In Familial Hypercholesterolemia, women treated less aggress
Researchers utilized the FH Canada registry, which is comprised of 19 academic centers, to identify sex differences in the treatment and target lipid achievement among 289 patients with FH at the McGill University Health Centre (127 women). Change in LDL at baseline were compared to levels at most recent visit.

On average, women were a little older (49 vs. 45 years; P = .041); with lower Framingham Risk Score (4.5 vs. 6.7; P = .001); lower BMI (25.6 vs. 28.3 kg/m2; P < .001); and fewer prior CAD events (20.5% vs. 35.8%; P = .016) compared with men. At baseline, among patients already on lipid-lowering therapy, women had greater mean total cholesterol (213.8 vs. 186.8 mg/dL; P = .01), HDL (53.8 vs. 44.5 mg/dL; P < .001) and apolipoprotein B (1.11 vs. 0.97 g/L; P < 007) compared with men.

Among women not on lipid-lowering therapy at baseline, mean total cholesterol and Apo B were comparable with men; however, mean HDL remained higher (56.5 vs. 44.5 mg/dL; P < .001) and triglycerides were lower (101.9 vs. 155 mg/dL; P < 007) compared with men not on lipid-lowering therapy. By the time of their most recent visit, women with FH were less likely to be prescribed a high-intensity statin (35.3% vs. 74.1%; P = .002); were more often treated with a low-intensity statin (41.2% vs. 14.7%; P < .001); and were more likely to report statin intolerance (40% vs. 21.6%; P = .017) compared with men with FH.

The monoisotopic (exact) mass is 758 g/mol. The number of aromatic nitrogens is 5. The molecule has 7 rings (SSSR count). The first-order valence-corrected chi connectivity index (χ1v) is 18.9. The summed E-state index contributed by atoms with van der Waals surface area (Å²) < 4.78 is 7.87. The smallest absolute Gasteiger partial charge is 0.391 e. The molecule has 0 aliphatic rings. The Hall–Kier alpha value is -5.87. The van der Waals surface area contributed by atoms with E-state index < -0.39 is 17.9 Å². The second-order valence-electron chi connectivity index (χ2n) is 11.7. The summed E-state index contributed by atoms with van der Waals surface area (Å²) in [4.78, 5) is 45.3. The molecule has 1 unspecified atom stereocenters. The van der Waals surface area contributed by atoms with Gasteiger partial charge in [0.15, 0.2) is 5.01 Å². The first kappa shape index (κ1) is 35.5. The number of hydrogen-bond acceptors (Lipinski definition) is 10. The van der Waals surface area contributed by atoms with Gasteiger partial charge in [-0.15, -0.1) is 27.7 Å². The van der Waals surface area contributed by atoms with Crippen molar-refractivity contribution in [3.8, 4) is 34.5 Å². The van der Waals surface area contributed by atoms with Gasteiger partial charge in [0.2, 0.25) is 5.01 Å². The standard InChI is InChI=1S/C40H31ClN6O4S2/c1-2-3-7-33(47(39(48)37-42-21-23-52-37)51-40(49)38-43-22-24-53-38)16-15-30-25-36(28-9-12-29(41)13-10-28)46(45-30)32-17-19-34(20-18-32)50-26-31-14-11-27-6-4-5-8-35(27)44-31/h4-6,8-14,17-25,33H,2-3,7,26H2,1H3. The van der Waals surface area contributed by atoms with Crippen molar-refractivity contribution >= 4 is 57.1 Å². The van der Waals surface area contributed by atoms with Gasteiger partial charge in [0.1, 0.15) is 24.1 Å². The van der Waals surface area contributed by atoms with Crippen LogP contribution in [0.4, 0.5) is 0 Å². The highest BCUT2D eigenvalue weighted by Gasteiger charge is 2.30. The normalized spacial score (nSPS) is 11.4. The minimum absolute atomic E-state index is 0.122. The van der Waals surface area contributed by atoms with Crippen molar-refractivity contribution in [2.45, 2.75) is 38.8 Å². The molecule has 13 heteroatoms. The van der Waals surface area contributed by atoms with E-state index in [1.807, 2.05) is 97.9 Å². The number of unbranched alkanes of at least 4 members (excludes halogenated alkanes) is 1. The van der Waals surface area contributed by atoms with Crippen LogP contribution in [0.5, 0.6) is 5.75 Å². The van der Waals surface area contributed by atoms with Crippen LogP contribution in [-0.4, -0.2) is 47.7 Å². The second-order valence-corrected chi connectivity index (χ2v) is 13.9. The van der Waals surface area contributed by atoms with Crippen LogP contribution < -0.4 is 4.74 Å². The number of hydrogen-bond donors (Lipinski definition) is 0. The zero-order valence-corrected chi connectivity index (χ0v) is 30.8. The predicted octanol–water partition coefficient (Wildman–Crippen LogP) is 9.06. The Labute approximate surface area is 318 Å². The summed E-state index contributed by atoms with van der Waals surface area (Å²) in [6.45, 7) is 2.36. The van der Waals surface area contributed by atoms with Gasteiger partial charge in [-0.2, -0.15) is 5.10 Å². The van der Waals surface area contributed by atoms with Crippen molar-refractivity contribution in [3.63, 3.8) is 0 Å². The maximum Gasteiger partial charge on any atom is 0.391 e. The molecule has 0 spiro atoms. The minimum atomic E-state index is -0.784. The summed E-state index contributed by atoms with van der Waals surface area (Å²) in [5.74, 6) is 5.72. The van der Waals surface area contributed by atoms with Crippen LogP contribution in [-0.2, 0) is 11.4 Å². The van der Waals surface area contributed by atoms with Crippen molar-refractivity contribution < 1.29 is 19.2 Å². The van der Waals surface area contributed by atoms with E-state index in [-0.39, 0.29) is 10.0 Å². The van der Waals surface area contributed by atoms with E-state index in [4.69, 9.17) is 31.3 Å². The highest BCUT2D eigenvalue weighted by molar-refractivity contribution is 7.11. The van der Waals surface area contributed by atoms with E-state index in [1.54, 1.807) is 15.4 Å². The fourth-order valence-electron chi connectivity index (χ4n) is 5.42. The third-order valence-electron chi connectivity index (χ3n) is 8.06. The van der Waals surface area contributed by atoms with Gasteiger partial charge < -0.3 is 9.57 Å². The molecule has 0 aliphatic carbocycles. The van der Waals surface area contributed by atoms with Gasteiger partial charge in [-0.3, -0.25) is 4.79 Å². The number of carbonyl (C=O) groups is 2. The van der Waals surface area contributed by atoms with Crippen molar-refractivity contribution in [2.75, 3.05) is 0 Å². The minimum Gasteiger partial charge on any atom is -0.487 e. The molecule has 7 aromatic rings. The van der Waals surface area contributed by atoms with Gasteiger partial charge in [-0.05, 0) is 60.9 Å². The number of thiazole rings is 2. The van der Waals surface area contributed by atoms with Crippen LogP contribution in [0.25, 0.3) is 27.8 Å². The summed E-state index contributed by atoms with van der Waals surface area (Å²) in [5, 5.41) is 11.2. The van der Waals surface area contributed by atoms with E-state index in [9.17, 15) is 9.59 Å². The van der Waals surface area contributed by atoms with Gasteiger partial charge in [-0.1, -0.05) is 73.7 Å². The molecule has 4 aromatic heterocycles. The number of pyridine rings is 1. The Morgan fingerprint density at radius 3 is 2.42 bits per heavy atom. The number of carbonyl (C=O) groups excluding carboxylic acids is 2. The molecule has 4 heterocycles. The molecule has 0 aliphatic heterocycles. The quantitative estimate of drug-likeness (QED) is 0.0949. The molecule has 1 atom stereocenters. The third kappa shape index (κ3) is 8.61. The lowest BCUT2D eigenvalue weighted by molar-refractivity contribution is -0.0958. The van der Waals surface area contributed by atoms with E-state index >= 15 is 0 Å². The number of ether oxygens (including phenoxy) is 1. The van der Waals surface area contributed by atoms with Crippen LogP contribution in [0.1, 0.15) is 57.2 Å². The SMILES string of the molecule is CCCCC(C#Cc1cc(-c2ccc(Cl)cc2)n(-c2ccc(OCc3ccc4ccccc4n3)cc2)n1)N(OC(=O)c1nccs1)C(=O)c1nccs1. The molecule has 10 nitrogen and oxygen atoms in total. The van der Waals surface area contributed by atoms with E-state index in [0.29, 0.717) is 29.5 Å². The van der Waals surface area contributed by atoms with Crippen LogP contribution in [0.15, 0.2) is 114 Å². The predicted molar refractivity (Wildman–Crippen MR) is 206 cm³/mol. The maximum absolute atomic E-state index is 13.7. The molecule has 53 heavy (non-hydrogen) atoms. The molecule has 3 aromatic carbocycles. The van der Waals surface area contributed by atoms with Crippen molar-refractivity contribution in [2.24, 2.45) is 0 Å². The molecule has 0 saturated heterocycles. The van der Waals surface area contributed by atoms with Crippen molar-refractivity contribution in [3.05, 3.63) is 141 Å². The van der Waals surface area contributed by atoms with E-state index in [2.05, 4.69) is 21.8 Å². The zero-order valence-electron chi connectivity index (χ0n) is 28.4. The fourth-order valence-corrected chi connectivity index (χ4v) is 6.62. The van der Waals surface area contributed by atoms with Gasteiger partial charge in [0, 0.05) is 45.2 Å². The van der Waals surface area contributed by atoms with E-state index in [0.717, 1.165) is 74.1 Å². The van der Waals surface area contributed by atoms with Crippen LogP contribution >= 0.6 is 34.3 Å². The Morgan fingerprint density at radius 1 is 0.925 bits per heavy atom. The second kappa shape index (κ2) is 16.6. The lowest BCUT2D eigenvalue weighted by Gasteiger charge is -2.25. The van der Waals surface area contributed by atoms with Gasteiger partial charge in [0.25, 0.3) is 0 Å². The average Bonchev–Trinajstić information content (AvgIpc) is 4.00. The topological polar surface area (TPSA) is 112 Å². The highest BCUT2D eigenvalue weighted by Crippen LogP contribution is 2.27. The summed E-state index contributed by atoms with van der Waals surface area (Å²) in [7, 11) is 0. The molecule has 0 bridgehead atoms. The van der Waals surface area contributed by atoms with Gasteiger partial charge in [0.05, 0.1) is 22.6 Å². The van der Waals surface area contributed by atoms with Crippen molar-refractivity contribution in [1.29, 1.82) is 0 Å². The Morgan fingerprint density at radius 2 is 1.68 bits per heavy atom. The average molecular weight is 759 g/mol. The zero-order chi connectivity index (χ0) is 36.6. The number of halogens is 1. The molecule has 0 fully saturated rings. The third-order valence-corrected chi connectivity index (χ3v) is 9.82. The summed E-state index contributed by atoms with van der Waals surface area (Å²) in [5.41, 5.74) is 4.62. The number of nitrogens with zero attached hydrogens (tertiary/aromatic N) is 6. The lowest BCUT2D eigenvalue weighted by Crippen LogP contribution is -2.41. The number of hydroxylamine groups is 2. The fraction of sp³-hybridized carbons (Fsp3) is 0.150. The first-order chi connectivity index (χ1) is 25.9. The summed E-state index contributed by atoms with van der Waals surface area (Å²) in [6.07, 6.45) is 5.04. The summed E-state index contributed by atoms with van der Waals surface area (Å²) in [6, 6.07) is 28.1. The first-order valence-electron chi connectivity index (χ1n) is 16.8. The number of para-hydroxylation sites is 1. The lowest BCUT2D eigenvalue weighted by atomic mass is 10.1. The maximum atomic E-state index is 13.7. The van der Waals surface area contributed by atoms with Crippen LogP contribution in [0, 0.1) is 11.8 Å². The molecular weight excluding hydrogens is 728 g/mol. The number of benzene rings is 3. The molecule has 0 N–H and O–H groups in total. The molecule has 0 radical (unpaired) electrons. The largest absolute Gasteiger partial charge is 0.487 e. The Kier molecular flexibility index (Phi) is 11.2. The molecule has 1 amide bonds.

Although both men and women with FH experienced LDL reduction at the time of their most recent visit, the change was larger for men compared with women, with an average reduction of 51.6% in women and 62.1%in men (P = .011). The proportion of patients with certain LDL concentrations at follow-up was as follows:
# 2.5 mmol/L at follow-up (32.1% in women vs. 54.6% in men; P = .022);
# 3.0 mmol/L at follow-up (46.9% in women vs. 73.6% in men; P = .021); and
# > 4.0 mmol/L at follow-up (21% in women vs. 7.3% in men; P = .01)

Source: https://www.healio.com/news/cardiology/20220604/in-fh-women-treated-less-aggressively-than-men
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